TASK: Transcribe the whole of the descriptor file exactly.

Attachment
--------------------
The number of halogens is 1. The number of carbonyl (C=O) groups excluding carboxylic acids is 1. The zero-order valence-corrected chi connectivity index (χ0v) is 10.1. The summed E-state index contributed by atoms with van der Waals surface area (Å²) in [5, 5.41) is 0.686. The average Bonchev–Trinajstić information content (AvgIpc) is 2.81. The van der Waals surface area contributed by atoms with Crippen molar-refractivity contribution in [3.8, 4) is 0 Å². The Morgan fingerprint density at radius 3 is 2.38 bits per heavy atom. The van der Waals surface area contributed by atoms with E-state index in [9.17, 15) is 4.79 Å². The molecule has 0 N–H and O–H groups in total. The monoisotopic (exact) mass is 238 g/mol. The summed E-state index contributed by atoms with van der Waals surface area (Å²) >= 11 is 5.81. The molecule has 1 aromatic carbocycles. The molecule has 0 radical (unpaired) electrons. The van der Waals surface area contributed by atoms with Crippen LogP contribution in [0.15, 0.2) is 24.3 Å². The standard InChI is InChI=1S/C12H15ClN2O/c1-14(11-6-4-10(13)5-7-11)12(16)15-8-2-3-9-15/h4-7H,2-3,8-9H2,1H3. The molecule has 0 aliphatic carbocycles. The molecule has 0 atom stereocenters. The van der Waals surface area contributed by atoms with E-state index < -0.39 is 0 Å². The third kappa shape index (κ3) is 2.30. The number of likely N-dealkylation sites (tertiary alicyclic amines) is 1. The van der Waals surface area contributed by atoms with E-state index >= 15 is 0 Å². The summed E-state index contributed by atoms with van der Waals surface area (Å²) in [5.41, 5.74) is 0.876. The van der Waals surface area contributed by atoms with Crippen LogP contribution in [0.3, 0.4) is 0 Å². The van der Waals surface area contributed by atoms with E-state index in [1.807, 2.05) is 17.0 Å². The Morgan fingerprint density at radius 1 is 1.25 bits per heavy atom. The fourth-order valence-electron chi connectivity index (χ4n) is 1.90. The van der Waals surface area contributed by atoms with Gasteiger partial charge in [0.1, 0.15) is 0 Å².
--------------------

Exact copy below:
The number of halogens is 1. The number of carbonyl (C=O) groups excluding carboxylic acids is 1. The zero-order valence-corrected chi connectivity index (χ0v) is 10.1. The summed E-state index contributed by atoms with van der Waals surface area (Å²) in [5, 5.41) is 0.686. The average Bonchev–Trinajstić information content (AvgIpc) is 2.81. The van der Waals surface area contributed by atoms with Crippen molar-refractivity contribution in [3.8, 4) is 0 Å². The Morgan fingerprint density at radius 3 is 2.38 bits per heavy atom. The van der Waals surface area contributed by atoms with E-state index in [9.17, 15) is 4.79 Å². The molecule has 0 N–H and O–H groups in total. The monoisotopic (exact) mass is 238 g/mol. The summed E-state index contributed by atoms with van der Waals surface area (Å²) >= 11 is 5.81. The molecule has 1 aromatic carbocycles. The molecule has 0 radical (unpaired) electrons. The van der Waals surface area contributed by atoms with Crippen LogP contribution in [0.15, 0.2) is 24.3 Å². The standard InChI is InChI=1S/C12H15ClN2O/c1-14(11-6-4-10(13)5-7-11)12(16)15-8-2-3-9-15/h4-7H,2-3,8-9H2,1H3. The molecule has 0 aliphatic carbocycles. The molecule has 0 atom stereocenters. The van der Waals surface area contributed by atoms with E-state index < -0.39 is 0 Å². The third kappa shape index (κ3) is 2.30. The number of likely N-dealkylation sites (tertiary alicyclic amines) is 1. The van der Waals surface area contributed by atoms with E-state index >= 15 is 0 Å². The summed E-state index contributed by atoms with van der Waals surface area (Å²) in [5.41, 5.74) is 0.876. The van der Waals surface area contributed by atoms with Crippen LogP contribution in [0.3, 0.4) is 0 Å². The van der Waals surface area contributed by atoms with E-state index in [1.807, 2.05) is 17.0 Å². The Morgan fingerprint density at radius 1 is 1.25 bits per heavy atom. The fourth-order valence-electron chi connectivity index (χ4n) is 1.90. The van der Waals surface area contributed by atoms with Gasteiger partial charge in [0.1, 0.15) is 0 Å².